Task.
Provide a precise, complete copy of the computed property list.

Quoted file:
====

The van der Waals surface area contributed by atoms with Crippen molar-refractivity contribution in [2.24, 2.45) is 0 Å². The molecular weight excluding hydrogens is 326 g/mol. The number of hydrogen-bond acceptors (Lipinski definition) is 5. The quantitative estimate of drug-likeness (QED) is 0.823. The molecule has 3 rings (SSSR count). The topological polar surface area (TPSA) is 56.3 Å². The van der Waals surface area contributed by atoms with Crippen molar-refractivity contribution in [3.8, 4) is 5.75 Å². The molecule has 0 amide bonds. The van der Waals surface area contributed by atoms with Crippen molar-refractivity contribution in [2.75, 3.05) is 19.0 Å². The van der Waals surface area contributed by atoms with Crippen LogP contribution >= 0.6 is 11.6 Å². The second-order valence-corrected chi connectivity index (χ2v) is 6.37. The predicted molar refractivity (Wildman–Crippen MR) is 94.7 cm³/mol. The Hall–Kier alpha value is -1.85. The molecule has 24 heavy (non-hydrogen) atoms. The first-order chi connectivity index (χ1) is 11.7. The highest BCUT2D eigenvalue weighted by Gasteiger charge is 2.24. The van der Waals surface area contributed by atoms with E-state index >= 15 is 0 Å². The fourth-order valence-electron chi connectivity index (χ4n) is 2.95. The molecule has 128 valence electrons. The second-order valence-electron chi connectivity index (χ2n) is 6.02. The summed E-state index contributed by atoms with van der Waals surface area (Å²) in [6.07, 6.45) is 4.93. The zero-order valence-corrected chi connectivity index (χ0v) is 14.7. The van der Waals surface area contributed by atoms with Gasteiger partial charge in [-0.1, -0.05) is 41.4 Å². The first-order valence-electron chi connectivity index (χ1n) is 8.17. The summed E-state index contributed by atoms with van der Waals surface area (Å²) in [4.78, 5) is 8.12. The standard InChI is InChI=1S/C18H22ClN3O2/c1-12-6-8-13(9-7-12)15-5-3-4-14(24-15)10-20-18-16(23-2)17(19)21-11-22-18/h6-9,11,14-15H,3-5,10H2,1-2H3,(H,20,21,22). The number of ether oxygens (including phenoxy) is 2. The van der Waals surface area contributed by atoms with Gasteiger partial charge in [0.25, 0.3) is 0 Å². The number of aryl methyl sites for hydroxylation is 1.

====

The van der Waals surface area contributed by atoms with Crippen molar-refractivity contribution in [2.24, 2.45) is 0 Å². The molecular weight excluding hydrogens is 326 g/mol. The number of hydrogen-bond acceptors (Lipinski definition) is 5. The quantitative estimate of drug-likeness (QED) is 0.823. The molecule has 3 rings (SSSR count). The topological polar surface area (TPSA) is 56.3 Å². The van der Waals surface area contributed by atoms with Crippen molar-refractivity contribution in [3.8, 4) is 5.75 Å². The molecule has 0 amide bonds. The van der Waals surface area contributed by atoms with Crippen molar-refractivity contribution in [2.75, 3.05) is 19.0 Å². The van der Waals surface area contributed by atoms with Crippen LogP contribution >= 0.6 is 11.6 Å². The second-order valence-corrected chi connectivity index (χ2v) is 6.37. The predicted molar refractivity (Wildman–Crippen MR) is 94.7 cm³/mol. The Hall–Kier alpha value is -1.85. The molecule has 24 heavy (non-hydrogen) atoms. The first-order chi connectivity index (χ1) is 11.7. The highest BCUT2D eigenvalue weighted by Gasteiger charge is 2.24. The van der Waals surface area contributed by atoms with E-state index >= 15 is 0 Å². The fourth-order valence-electron chi connectivity index (χ4n) is 2.95. The molecule has 128 valence electrons. The second-order valence-electron chi connectivity index (χ2n) is 6.02. The summed E-state index contributed by atoms with van der Waals surface area (Å²) in [6.07, 6.45) is 4.93. The zero-order valence-corrected chi connectivity index (χ0v) is 14.7. The van der Waals surface area contributed by atoms with Gasteiger partial charge in [-0.1, -0.05) is 41.4 Å². The first-order valence-electron chi connectivity index (χ1n) is 8.17. The summed E-state index contributed by atoms with van der Waals surface area (Å²) in [4.78, 5) is 8.12. The standard InChI is InChI=1S/C18H22ClN3O2/c1-12-6-8-13(9-7-12)15-5-3-4-14(24-15)10-20-18-16(23-2)17(19)21-11-22-18/h6-9,11,14-15H,3-5,10H2,1-2H3,(H,20,21,22). The number of ether oxygens (including phenoxy) is 2. The van der Waals surface area contributed by atoms with Gasteiger partial charge in [0.25, 0.3) is 0 Å². The number of aryl methyl sites for hydroxylation is 1.